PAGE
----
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Ukrainian forces are using a clever and cheap method to take out Russia’s best tanks

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Intense fighting on the ground in Ukraine continues all across the battlefront. The Ukrainian forces are pushing hard against the in-depth Russian defenses trying to achieve an operational breakthrough. 

The extensive Russian minefields are slowing down the Ukrainian forces, however, forcing them to adjust their tactics and attack with more caution. 

At the same time, the Ukrainians are inflicting serious casualties on the Russian forces. 

Due to the very high number of targets and Ukraine’s limited resources, Ukrainian troops have resorted to innovative ways of taking out Russian heavy weapon systems, even including the advanced T-90 main battle tank.

First incapacitate, then destroy 

destroyed T-90M tank
A Russian T-90M tank reportedly destroyed by the use of a suicide drone and a grenade. (Screenshot Tendar Twitter)

Understanding limitations on long-range fires and the need to preserve ammunition, the Ukrainians are using drone hunter-killer teams to take out Russian T-90 tanks. 

The U.S. military has sent Ukraine several hundred Switchblade 300, Switchblade 600, and Phoenix Ghost loitering munitions that are capable of either incapacitating or destroying completely — in the case of the 600 — a Russian tank. 

The Ukrainians have also shown remarkable ingenuity, effectively weaponizing civilian drones and putting them to good use on the battlefield. 

First, they use drones to spot their target. Then, the hunter-killer teams launch suicide drones to attack and incapacitate Russian T-90 tanks by aiming at their tracks or exhaust. 

Once the tank is disabled, the Russian crews almost always abandon it because they know that another hit is coming — and it is coming indeed, but in an innovative way. Instead of wasting expensive and much-needed anti-tank missiles and artillery shells, the Ukrainian hunter-killer teams just fly above the abandoned T-90s with small civilian drones and drop thermobaric grenades through their open hatches. The ensuing fires can reach extremely high temperatures that burn the tanks from the inside. 

As the following videos show, the technique is highly effective.

The T-90M Main Battle Tank

The Russian military has lost at least 70 T-90 tanks of all versions. This number concerns casualties that have been visually verified, and the actual number is thus likely higher. 

Among the Russian losses are at least 27 T-90M main battle tanks, which is Moscow’s most advanced tank operating in considerable numbers. (Russia has about a dozen T-14 Armata main battle tanks, but their capabilities and fightworthiness are questionable.)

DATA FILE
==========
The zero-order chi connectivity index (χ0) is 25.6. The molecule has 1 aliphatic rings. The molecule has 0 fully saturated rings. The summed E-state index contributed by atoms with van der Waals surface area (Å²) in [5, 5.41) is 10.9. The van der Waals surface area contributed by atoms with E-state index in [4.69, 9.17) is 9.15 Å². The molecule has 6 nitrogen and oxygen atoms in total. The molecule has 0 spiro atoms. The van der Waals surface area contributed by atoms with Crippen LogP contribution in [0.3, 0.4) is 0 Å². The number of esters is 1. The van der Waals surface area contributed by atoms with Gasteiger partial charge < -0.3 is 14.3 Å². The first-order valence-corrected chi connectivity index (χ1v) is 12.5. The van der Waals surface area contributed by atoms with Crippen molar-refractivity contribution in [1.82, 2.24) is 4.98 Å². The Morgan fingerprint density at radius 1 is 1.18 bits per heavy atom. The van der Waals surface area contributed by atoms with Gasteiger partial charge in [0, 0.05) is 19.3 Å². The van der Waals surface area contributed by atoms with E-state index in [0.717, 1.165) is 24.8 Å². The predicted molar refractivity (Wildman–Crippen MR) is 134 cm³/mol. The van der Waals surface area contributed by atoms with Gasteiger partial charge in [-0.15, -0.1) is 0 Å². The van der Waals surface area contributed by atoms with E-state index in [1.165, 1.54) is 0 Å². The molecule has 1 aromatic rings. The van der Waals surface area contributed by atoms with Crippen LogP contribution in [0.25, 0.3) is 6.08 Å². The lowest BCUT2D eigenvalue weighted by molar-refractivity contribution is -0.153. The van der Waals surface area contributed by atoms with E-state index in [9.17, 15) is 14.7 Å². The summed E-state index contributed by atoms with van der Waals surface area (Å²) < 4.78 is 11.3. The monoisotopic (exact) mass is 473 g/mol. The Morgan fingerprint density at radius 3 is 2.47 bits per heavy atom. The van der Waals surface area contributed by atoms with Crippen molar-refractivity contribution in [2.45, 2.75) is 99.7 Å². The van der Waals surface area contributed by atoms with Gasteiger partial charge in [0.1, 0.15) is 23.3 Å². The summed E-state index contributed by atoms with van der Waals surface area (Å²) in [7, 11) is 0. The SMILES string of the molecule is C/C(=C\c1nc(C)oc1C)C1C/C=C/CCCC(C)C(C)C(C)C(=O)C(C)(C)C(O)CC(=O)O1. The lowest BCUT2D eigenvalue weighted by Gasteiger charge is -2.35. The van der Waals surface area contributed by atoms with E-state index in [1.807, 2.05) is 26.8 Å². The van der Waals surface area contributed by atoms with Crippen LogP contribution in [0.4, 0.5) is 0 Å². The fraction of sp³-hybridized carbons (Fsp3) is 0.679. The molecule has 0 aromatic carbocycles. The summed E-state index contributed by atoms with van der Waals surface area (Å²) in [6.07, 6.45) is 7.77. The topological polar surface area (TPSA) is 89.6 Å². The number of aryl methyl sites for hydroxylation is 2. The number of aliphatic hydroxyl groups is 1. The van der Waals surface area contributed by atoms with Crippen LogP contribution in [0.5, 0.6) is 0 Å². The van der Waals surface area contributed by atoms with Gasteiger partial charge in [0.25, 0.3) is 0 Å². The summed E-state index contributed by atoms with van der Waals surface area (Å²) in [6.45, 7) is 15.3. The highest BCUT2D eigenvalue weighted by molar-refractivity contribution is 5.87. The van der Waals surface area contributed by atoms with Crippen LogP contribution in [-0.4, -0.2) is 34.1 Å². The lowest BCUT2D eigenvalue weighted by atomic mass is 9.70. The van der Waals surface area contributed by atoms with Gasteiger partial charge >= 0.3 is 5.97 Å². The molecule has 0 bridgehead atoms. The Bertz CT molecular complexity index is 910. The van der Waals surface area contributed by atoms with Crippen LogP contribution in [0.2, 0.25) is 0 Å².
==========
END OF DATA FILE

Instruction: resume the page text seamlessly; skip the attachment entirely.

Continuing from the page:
These casualties represent approximately 30 percent of the total number of T-90M tanks in the Russian arsenal. In total, the Russian forces have lost between 2,000 and 4,000 main battle tanks of all types. 

The T-90M has improved armor and navigational systems over its T-90 predecessor, a more powerful engine, and a better main gun.

In May 2022, the British Ministry of Defense stated in an assessment that about 100 T-90M tanks were in service amongst Russia’s best-equipped units, including those fighting in Ukraine.

The T-90M’s “upgraded armour, designed to counter anti-tank weaponry, remains vulnerable if unsupported by other force elements,” the ministry added.

Related: The long-range fires that will define the Ukrainian counteroffensive

Russian T-90M tank
A Russian T-90M tank on display, August 2022. (Photo by Mike1979 Russia/Wikimedia Commons)

Former Russian President and current deputy chairman of the Security Council of Russia Dmitry Medvedev boasted in March that the Russian defense industry would make 1,500 T-90M tanks in 2023 to replace casualties and counter Western tanks in Ukrainian service. His claims, however, are extremely unlikely to come to fruition as Western sanctions have hamstrung the Russian aerospace and defense industries. 

Indeed, the Russian forces are in such dire need of weapon systems that they have to deploy antiquated T-55/54 and T-64 tanks that date back to the 1950s and 1960s to plug holes in their formations.

Although the Russian military has tens of thousands of tanks in reserve, these weapons systems haven’t been used in years, if not decades, and have often been cannibalized to support frontline tanks. Some have had parts of them stolen and resold on the black market. 

Feature Image: Russian T-90M tank destroyed by drone-dropped grenade. (Screenshot Benny_vs_Benny Twitter)

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Stavros Atlamazoglou

Greek Army veteran (National service with 575th Marines Battalion and Army HQ). Johns Hopkins University. You will usually find him on the top of a mountain admiring the view and wondering how he got there.